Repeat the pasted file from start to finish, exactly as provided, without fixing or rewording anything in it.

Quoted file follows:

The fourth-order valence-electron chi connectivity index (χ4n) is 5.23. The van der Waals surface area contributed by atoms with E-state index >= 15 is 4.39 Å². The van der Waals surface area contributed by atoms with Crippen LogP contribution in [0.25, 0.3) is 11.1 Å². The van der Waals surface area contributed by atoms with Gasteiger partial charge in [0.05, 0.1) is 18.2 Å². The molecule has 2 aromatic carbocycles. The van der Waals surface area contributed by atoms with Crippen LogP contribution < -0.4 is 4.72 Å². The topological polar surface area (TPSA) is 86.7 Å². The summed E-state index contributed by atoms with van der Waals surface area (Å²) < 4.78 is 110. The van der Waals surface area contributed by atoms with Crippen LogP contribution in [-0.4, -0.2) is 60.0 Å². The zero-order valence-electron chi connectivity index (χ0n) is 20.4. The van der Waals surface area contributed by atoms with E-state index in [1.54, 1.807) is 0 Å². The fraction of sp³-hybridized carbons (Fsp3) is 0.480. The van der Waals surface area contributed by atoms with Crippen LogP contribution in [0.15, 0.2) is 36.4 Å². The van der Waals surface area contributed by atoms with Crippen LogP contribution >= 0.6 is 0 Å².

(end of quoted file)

The fourth-order valence-electron chi connectivity index (χ4n) is 5.23. The van der Waals surface area contributed by atoms with E-state index >= 15 is 4.39 Å². The van der Waals surface area contributed by atoms with Crippen LogP contribution in [0.25, 0.3) is 11.1 Å². The van der Waals surface area contributed by atoms with Gasteiger partial charge in [0.05, 0.1) is 18.2 Å². The molecule has 2 aromatic carbocycles. The van der Waals surface area contributed by atoms with Crippen LogP contribution < -0.4 is 4.72 Å². The topological polar surface area (TPSA) is 86.7 Å². The summed E-state index contributed by atoms with van der Waals surface area (Å²) < 4.78 is 110. The van der Waals surface area contributed by atoms with Crippen LogP contribution in [-0.4, -0.2) is 60.0 Å². The zero-order valence-electron chi connectivity index (χ0n) is 20.4. The van der Waals surface area contributed by atoms with E-state index in [1.54, 1.807) is 0 Å². The fraction of sp³-hybridized carbons (Fsp3) is 0.480. The van der Waals surface area contributed by atoms with Crippen LogP contribution in [0.15, 0.2) is 36.4 Å². The van der Waals surface area contributed by atoms with Crippen LogP contribution >= 0.6 is 0 Å².